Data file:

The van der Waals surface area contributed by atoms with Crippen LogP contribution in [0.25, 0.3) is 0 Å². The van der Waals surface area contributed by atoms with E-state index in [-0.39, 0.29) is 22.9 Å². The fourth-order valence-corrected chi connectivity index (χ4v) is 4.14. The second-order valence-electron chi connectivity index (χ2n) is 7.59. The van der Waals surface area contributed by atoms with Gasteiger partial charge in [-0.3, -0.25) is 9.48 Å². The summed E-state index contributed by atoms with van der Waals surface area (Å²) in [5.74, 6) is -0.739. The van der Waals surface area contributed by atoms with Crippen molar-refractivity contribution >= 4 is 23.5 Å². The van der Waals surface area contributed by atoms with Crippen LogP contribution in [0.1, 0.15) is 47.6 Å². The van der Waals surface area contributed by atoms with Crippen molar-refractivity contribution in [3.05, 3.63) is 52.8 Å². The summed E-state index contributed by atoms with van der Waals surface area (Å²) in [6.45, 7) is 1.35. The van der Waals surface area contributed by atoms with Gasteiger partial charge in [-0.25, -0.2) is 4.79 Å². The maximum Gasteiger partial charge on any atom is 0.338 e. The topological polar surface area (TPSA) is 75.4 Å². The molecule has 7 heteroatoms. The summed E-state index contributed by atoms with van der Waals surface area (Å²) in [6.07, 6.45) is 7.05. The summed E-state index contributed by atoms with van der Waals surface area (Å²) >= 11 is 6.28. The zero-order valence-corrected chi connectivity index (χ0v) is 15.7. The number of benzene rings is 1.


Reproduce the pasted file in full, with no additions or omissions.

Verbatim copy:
The van der Waals surface area contributed by atoms with Crippen LogP contribution in [0.25, 0.3) is 0 Å². The van der Waals surface area contributed by atoms with E-state index in [-0.39, 0.29) is 22.9 Å². The fourth-order valence-corrected chi connectivity index (χ4v) is 4.14. The second-order valence-electron chi connectivity index (χ2n) is 7.59. The van der Waals surface area contributed by atoms with Gasteiger partial charge in [-0.3, -0.25) is 9.48 Å². The summed E-state index contributed by atoms with van der Waals surface area (Å²) in [5.74, 6) is -0.739. The van der Waals surface area contributed by atoms with Crippen molar-refractivity contribution >= 4 is 23.5 Å². The van der Waals surface area contributed by atoms with Crippen LogP contribution in [0.1, 0.15) is 47.6 Å². The van der Waals surface area contributed by atoms with Crippen molar-refractivity contribution in [3.05, 3.63) is 52.8 Å². The summed E-state index contributed by atoms with van der Waals surface area (Å²) in [6.45, 7) is 1.35. The van der Waals surface area contributed by atoms with Gasteiger partial charge in [-0.25, -0.2) is 4.79 Å². The maximum Gasteiger partial charge on any atom is 0.338 e. The topological polar surface area (TPSA) is 75.4 Å². The molecule has 7 heteroatoms. The summed E-state index contributed by atoms with van der Waals surface area (Å²) in [6.07, 6.45) is 7.05. The summed E-state index contributed by atoms with van der Waals surface area (Å²) >= 11 is 6.28. The zero-order valence-corrected chi connectivity index (χ0v) is 15.7. The number of benzene rings is 1.